Dom Salvador is the unassuming godfather of Brazilian Soul music, having created one of the first bands, Abolição, in the early seventies that fused jazz, soul, funk, samba and other Brazilian styles into a unique hybrid for the 1971 album Som, Sangue e Raça (Sound, Blood & Race). This jazz pianist, who got his start playing samba jazz in the same narrow alley that launched the career of Sergio Mendes, mentored some of the best afro-brazilian musicians in his Abolição group, many of whom went on to play for Tim Maia and eventually start the iconic Brazilian funk band, Banda Black Rio.
In addition to being a touchstone for funky Brazilian music, his work as a bandleader in the mid-sixties helped put a few Brazilian icons on the map, including Elis Regina and Jorge Ben. After anchoring the Copa Trio and Rio 65 Trio album, he released a couple of samba jazz albums as the Salvador Trio, arguably some of the best of this highly competitive style. In 1969 he teamed up with Tamba Trio drummer and CBS producer, Helcio Milito, for his self-titled debut solo album, which first saw Salvador integrating modern pop and soul sounds into his repertoire. This album also featured early versions of Abolição songs played by future icons including Ivan “Mamão” Conti (Azymuth) and Cassiano, among others.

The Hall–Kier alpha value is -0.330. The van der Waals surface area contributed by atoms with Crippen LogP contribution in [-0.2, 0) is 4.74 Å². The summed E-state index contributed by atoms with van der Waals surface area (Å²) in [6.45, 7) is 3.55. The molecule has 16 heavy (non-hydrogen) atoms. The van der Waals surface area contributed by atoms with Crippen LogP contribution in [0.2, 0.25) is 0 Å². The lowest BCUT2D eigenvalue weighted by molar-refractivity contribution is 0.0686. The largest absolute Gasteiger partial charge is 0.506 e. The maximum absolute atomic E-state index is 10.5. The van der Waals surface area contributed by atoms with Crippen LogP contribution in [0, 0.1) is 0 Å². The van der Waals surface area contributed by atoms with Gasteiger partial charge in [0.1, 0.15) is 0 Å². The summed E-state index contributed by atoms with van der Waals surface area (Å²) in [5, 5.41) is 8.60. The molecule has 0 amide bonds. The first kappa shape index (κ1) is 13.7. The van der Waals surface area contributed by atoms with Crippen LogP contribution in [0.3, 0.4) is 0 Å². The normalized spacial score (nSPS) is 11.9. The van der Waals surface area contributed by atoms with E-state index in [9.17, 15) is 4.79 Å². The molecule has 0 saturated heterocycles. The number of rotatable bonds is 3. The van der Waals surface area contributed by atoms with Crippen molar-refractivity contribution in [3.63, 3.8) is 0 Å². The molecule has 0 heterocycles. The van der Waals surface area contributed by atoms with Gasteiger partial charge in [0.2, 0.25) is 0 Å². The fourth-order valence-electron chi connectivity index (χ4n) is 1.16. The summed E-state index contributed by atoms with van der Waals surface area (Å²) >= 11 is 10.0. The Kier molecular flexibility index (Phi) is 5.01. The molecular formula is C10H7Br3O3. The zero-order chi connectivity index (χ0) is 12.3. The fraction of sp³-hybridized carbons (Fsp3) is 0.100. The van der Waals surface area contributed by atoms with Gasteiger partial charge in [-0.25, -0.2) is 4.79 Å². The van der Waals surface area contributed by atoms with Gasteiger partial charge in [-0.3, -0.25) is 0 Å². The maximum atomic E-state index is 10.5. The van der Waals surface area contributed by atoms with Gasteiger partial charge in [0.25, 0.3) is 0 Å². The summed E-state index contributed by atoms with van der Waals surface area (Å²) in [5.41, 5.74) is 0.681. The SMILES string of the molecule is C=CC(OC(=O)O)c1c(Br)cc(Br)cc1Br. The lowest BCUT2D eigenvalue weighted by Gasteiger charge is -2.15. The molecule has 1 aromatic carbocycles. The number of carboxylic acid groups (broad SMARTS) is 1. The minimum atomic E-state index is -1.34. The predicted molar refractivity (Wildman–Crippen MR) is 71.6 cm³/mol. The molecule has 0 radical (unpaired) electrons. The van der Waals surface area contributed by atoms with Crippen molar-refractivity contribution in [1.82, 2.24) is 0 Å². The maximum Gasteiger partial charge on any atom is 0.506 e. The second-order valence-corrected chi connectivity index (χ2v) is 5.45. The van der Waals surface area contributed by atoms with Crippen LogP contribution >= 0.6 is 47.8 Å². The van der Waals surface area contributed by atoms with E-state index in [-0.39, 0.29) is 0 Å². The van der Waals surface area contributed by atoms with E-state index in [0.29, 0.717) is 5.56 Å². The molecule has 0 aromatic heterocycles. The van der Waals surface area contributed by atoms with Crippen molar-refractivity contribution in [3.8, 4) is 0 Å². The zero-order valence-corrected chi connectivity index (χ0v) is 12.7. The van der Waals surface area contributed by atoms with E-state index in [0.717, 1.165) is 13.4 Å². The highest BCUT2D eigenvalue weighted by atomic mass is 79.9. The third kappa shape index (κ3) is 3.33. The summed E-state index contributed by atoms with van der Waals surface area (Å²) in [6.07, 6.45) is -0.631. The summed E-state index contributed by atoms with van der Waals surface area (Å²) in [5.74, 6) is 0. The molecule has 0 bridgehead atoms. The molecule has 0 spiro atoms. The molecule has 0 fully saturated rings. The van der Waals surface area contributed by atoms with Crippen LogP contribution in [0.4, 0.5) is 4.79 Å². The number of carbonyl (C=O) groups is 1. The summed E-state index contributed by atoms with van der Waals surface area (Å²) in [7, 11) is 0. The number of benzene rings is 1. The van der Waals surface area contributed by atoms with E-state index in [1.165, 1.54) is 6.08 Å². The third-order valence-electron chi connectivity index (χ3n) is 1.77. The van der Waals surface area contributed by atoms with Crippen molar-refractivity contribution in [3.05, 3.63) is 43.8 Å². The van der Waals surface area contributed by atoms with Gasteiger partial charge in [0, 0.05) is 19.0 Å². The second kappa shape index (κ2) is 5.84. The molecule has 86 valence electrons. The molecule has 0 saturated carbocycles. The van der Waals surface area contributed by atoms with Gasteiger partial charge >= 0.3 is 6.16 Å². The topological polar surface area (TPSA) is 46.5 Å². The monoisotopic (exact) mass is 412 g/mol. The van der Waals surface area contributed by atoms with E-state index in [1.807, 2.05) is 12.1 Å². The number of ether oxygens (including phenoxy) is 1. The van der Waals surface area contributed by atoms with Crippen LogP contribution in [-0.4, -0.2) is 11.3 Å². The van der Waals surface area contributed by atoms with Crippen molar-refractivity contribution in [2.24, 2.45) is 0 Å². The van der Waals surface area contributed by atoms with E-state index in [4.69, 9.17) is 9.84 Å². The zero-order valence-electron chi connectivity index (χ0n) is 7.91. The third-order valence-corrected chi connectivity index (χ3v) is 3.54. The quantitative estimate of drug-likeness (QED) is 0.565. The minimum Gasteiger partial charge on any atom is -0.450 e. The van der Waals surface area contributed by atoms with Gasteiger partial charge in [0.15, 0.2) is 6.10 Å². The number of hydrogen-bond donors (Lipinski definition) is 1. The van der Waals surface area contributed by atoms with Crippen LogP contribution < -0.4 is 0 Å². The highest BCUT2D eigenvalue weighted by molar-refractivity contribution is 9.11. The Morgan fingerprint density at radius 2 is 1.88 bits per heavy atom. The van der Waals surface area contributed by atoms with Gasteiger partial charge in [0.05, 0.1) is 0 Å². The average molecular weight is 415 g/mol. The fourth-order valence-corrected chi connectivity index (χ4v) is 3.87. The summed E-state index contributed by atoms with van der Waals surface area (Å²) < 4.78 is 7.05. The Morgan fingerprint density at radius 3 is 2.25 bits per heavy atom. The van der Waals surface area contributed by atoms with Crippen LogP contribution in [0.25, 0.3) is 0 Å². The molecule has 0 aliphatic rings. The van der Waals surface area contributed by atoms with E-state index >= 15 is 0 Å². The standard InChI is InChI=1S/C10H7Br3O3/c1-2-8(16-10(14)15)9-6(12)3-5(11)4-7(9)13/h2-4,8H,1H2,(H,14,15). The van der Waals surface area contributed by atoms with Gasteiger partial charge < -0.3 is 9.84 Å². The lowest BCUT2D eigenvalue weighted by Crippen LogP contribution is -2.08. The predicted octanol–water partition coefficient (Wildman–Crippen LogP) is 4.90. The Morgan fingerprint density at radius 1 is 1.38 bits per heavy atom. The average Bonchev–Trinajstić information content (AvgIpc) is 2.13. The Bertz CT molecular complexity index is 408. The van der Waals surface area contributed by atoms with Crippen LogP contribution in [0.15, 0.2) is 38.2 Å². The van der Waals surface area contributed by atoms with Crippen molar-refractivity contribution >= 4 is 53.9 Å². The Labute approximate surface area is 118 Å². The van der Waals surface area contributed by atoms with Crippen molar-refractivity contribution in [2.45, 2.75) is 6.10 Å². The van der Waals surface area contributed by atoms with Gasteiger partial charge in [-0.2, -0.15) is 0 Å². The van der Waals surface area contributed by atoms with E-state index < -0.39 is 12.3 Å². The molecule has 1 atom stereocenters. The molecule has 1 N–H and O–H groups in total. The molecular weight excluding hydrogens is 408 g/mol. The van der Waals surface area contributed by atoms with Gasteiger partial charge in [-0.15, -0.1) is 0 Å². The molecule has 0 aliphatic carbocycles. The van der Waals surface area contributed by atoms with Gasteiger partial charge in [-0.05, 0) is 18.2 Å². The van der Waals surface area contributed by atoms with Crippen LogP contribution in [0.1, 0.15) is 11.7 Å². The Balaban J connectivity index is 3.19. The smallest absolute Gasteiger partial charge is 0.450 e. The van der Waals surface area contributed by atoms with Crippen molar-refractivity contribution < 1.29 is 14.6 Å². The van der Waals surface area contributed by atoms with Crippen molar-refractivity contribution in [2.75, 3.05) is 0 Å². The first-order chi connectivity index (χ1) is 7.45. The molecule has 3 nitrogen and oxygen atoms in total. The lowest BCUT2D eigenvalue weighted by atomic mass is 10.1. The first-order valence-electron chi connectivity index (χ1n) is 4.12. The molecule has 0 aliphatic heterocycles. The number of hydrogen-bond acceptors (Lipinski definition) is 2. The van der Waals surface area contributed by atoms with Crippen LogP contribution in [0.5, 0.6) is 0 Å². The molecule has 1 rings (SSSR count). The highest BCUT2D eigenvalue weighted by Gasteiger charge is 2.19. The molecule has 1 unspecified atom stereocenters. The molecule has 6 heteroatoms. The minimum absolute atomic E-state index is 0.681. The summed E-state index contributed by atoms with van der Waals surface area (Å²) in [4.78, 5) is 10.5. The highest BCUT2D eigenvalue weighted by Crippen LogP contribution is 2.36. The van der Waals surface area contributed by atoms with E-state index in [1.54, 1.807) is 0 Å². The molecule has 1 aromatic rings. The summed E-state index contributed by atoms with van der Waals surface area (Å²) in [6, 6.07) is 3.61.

After one album with Abolição he pulled the plug and moved to New York City to be closer to his jazz idols. Here he recorded a solo album in 1976 on Muse Records as well as played and recorded with musicians such as Herbie Mann, Dom Um Romão, Lloyd McNeil, Charlie Rouse and was even Harry Belafonte’s band leader for a few years where they played for the Queen of England! In 1977 he started a gig playing piano at the River Café in Brooklyn, holding down that piano bench nightly for 40+ years. He’s recorded a handful of solo albums and with his New York-based sextet and in 2015 his trio played Carnegie Hall in commemoration of fifty years of samba jazz, celebrating his iconic Rio ‘65 Trio.
On June 26th, 2022 Dom Salvador will bring his sextet to Los Angeles, for his biggest show on the West Coast ever (he only ever played Southern California once before for a much smaller audience) including a special screening of the recently released documentary about his life and music: Dom Salvador & Abolition.